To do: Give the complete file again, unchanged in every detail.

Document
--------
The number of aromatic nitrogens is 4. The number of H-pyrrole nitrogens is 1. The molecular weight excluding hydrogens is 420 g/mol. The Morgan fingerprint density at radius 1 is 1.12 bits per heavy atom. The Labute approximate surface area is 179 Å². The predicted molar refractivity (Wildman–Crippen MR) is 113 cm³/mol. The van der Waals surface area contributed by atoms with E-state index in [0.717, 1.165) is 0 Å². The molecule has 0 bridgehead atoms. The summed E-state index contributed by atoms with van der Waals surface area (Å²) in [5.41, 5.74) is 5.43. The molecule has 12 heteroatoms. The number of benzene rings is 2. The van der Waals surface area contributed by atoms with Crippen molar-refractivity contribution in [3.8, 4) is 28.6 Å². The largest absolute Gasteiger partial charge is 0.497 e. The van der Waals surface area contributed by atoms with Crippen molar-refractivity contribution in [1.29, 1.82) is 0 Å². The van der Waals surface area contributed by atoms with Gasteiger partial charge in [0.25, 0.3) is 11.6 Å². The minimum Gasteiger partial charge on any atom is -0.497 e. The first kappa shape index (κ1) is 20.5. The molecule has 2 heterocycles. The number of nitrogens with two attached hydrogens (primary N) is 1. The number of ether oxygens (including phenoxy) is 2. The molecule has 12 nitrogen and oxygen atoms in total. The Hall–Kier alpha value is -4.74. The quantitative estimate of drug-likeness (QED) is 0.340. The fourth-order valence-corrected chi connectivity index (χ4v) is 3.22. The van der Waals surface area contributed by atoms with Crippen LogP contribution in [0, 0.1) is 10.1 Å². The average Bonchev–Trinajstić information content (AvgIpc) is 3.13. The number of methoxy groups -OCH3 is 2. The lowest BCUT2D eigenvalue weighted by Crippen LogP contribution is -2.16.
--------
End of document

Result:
The number of aromatic nitrogens is 4. The number of H-pyrrole nitrogens is 1. The molecular weight excluding hydrogens is 420 g/mol. The Morgan fingerprint density at radius 1 is 1.12 bits per heavy atom. The Labute approximate surface area is 179 Å². The predicted molar refractivity (Wildman–Crippen MR) is 113 cm³/mol. The van der Waals surface area contributed by atoms with E-state index in [0.717, 1.165) is 0 Å². The molecule has 0 bridgehead atoms. The summed E-state index contributed by atoms with van der Waals surface area (Å²) in [5.41, 5.74) is 5.43. The molecule has 12 heteroatoms. The number of benzene rings is 2. The van der Waals surface area contributed by atoms with Crippen molar-refractivity contribution in [3.8, 4) is 28.6 Å². The largest absolute Gasteiger partial charge is 0.497 e. The van der Waals surface area contributed by atoms with Crippen molar-refractivity contribution in [1.29, 1.82) is 0 Å². The van der Waals surface area contributed by atoms with Gasteiger partial charge in [0.25, 0.3) is 11.6 Å². The minimum Gasteiger partial charge on any atom is -0.497 e. The first kappa shape index (κ1) is 20.5. The molecule has 2 heterocycles. The number of nitrogens with two attached hydrogens (primary N) is 1. The number of ether oxygens (including phenoxy) is 2. The molecule has 12 nitrogen and oxygen atoms in total. The Hall–Kier alpha value is -4.74. The quantitative estimate of drug-likeness (QED) is 0.340. The fourth-order valence-corrected chi connectivity index (χ4v) is 3.22. The van der Waals surface area contributed by atoms with Crippen LogP contribution in [0, 0.1) is 10.1 Å². The average Bonchev–Trinajstić information content (AvgIpc) is 3.13. The number of methoxy groups -OCH3 is 2. The lowest BCUT2D eigenvalue weighted by Crippen LogP contribution is -2.16.